History Repeats Itself
Nearly 1.2 million mortgage modifications have been completed since the Home Affordable Modification Program (HAMP) was first launched four years ago. Yet more than 306,000 borrowers have re-defaulted on their loans and more than 88,000 are at risk of following suit, the Special Inspector General for the Troubled Asset Relief Program (SIGTARP) found in its quarterly report to Congress.
In addition, the watchdog found that the longer a homeowner stays in the HAMP modification program, the more likely they are to default. Those who have been in the program since 2009, are re-defaulting at a rate of 46%, the inspector general found.
So to translate: the people who “needed this the most” were the ones who still couldn’t afford to be in the program.
The inspector general said it found some “clear patterns” in its own research. Homeowners who were most likely to re-default were the ones who received the smallest reduction in their loan payments or overall debt, were still underwater on their mortgage or had subprime credit scores and high overall debt at the time the modification took place.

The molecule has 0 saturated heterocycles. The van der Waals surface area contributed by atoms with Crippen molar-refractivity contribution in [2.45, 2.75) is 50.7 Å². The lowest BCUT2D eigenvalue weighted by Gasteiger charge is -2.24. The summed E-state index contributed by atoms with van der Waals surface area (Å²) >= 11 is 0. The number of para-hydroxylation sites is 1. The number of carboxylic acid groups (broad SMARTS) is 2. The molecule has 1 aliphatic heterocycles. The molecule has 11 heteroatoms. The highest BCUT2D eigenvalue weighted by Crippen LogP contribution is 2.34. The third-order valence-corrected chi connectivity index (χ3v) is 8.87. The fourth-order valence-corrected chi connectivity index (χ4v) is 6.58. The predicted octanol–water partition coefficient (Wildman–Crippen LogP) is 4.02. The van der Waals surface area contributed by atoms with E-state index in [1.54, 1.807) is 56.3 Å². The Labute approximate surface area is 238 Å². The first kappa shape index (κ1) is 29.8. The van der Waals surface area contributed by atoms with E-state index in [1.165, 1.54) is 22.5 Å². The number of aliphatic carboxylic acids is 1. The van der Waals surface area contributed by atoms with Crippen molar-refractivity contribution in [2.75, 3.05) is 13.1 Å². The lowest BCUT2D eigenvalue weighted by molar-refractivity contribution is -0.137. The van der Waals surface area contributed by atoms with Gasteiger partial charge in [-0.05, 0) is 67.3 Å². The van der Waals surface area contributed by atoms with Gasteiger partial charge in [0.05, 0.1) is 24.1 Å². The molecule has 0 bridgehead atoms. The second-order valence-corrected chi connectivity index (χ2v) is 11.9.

Again, so surprise. If the loan was risky in the first place, then it’s still risky. I feel for people who lose a house… it’s happened in my family and I’ve seen the effects up close. But often it just makes sense to lose the house and move on. This is a program that is probably more focused on “stability” of a family and it’s actually not fixing the bad habits that caused the default in the first place.
I’m very fortunate. The lovely wife and I were talking today about how much we’re on the same page. We’ve recently sold a house in order to get money so we could buy a lot (for cash) and build on it (we hope for cash, but it won’t require much more than we’ve saved). In the mean time, we’re planning to live in a small (paid for) place in order to save money, even if it puts a strain on us in various ways. Somehow I don’t think this is the model of the people who are re-defaulting.
The cost to the taxpayers is in the $800M range and climbing. Wouldn’t $800M have funded some dumb program that people say can’t be cut? I suppose we won’t know, and we’ll all just wonder why taxes are so high.